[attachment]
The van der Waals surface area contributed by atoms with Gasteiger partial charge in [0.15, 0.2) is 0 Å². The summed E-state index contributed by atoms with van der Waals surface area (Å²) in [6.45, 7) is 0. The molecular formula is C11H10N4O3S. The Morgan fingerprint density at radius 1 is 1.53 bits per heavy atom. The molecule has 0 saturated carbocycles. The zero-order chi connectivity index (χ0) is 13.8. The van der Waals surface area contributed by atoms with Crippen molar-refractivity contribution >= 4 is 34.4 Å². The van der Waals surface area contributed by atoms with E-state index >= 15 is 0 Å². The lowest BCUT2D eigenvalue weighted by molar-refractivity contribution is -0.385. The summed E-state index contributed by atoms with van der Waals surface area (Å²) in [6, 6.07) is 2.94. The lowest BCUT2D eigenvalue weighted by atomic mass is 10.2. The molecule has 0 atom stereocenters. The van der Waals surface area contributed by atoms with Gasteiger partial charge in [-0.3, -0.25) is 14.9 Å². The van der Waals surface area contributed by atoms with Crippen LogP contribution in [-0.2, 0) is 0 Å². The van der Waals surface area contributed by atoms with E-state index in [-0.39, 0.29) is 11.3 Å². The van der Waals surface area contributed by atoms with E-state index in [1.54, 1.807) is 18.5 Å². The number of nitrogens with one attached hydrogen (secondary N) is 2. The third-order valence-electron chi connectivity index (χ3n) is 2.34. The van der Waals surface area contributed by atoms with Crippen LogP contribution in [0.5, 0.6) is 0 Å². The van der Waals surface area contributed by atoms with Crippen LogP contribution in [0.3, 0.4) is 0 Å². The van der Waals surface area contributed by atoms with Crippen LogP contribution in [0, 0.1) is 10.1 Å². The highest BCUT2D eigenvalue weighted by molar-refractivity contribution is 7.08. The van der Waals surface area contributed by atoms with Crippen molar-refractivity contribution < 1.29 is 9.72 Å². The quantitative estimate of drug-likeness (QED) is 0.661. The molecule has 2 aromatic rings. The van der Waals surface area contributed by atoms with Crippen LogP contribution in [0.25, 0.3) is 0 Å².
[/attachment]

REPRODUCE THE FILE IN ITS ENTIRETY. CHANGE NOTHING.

The van der Waals surface area contributed by atoms with Gasteiger partial charge in [0.15, 0.2) is 0 Å². The summed E-state index contributed by atoms with van der Waals surface area (Å²) in [6.45, 7) is 0. The molecular formula is C11H10N4O3S. The Morgan fingerprint density at radius 1 is 1.53 bits per heavy atom. The molecule has 0 saturated carbocycles. The zero-order chi connectivity index (χ0) is 13.8. The van der Waals surface area contributed by atoms with Crippen molar-refractivity contribution >= 4 is 34.4 Å². The van der Waals surface area contributed by atoms with E-state index >= 15 is 0 Å². The lowest BCUT2D eigenvalue weighted by molar-refractivity contribution is -0.385. The summed E-state index contributed by atoms with van der Waals surface area (Å²) in [6, 6.07) is 2.94. The lowest BCUT2D eigenvalue weighted by atomic mass is 10.2. The molecule has 0 atom stereocenters. The van der Waals surface area contributed by atoms with Gasteiger partial charge in [-0.3, -0.25) is 14.9 Å². The van der Waals surface area contributed by atoms with Crippen LogP contribution in [-0.2, 0) is 0 Å². The van der Waals surface area contributed by atoms with E-state index in [-0.39, 0.29) is 11.3 Å². The van der Waals surface area contributed by atoms with E-state index in [1.54, 1.807) is 18.5 Å². The number of nitrogens with one attached hydrogen (secondary N) is 2. The third-order valence-electron chi connectivity index (χ3n) is 2.34. The van der Waals surface area contributed by atoms with Crippen LogP contribution in [0.5, 0.6) is 0 Å². The van der Waals surface area contributed by atoms with Crippen LogP contribution in [0.3, 0.4) is 0 Å². The van der Waals surface area contributed by atoms with Crippen LogP contribution in [0, 0.1) is 10.1 Å². The highest BCUT2D eigenvalue weighted by molar-refractivity contribution is 7.08. The van der Waals surface area contributed by atoms with Crippen molar-refractivity contribution < 1.29 is 9.72 Å². The quantitative estimate of drug-likeness (QED) is 0.661. The molecule has 2 aromatic rings. The van der Waals surface area contributed by atoms with Crippen LogP contribution in [0.25, 0.3) is 0 Å².